Mathieu Lam was 23 when he decided to leave his home country of France in 2005 to work and travel in Canada. He was interested in the country’s reputation for natural beauty and its relatively high standard of living. Plus, he felt his prospects for employment at home were dismal.
Now, six years later, Lam is a permanent Canadian resident who runs a software development company in Toronto. He also operates a website called Programme Vacances Travail, which helps French youth who, like him, want to live and work abroad. “Canada has always been a country that attracted me,” he says in French, describing why he chose to come to Canada.
Lam’s not alone. Over the past decade, the number of French people coming to Canada has risen significantly. Permanent residents admitted from France jumped from 4,345 in 2000 to 6,930 in 2010. The increase in temporary workers is even more dramatic. In 2000, 5,932 temporary foreign workers entered Canada from France. By 2010, that number had risen to more than 17,000.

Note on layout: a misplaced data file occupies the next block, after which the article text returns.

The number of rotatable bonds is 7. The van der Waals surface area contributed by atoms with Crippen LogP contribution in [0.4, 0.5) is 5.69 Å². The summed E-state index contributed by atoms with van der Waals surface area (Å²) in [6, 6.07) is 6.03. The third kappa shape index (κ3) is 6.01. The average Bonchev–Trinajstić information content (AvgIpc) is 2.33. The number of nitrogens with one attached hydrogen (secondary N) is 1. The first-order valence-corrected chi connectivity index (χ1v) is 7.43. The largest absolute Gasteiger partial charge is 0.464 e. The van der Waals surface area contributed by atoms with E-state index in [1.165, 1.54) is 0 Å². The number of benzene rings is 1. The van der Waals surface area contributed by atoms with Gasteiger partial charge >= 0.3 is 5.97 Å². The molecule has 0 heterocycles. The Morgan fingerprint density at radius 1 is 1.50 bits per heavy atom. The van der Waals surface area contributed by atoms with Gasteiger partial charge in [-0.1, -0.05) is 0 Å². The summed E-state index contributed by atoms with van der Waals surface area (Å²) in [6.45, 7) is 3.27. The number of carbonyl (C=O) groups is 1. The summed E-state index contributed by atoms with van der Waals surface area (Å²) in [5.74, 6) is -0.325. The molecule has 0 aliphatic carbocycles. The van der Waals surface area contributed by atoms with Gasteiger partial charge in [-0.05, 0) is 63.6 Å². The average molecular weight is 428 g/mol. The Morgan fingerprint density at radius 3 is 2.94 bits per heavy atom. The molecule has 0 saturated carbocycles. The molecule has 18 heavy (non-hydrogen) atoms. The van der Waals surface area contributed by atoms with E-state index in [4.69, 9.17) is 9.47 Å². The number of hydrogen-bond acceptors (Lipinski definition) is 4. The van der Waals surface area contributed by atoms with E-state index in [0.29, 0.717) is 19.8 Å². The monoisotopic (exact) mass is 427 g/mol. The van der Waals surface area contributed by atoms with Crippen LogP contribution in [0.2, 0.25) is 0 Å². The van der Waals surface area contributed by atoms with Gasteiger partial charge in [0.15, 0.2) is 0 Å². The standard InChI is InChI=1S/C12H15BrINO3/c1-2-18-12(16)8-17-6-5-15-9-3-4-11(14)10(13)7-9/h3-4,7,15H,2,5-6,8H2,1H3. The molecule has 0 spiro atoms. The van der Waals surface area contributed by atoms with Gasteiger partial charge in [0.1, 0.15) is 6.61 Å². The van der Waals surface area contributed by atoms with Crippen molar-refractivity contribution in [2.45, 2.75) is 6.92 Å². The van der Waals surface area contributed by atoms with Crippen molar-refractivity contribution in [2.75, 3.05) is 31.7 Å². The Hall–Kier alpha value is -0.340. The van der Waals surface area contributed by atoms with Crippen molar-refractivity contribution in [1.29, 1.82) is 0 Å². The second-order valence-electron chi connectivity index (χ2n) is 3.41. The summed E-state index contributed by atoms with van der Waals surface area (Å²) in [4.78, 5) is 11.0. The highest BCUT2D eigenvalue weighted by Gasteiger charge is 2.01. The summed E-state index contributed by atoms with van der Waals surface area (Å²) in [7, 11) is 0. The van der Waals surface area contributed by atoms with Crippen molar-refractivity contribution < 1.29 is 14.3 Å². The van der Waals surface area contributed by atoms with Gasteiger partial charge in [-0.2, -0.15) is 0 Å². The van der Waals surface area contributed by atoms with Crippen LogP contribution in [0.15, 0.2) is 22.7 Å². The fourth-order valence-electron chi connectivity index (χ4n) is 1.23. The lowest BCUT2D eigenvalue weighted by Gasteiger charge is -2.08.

Many of these temporary workers came through a government program called International Experience Canada. The program allows more than 35,000 people between 18 and 35 from countries all over the world to come to Canada each year for work co-ops, internships, or on work-travel permits. France participates in the program through a 2004 youth exchange agreement with the Canadian government. Since 2007, the program has undergone a surge in popularity in France, with the yearly quota of pariticipants easily being filled. As a result, the number of spaces for France has doubled in three years. It now stands at 14,000.
Through his website, Lam helps other French youth apply for work-travel permits through the program and find housing in Canada. According to his numbers, 65 per cent of French people with these permits settle in Montreal, while 20 per cent choose to live in Toronto. Nancy Caron, spokesperson for Citizenship and Immigration Canada, says the motivating factors behind this increase are complicated. “I don’t know if we can pinpoint it to just one thing,” she says, speculating that it could relate to Europe’s debt crisis and levels of unemployment.
As Lam sees it, it’s simple: Canada holds more opportunities for employment and a better life—the unemployment rate in France for March was 9.5 per cent. “Finding work in France is complicated for young people,” he says. “And even if we have work in France, we’re not paid very well.”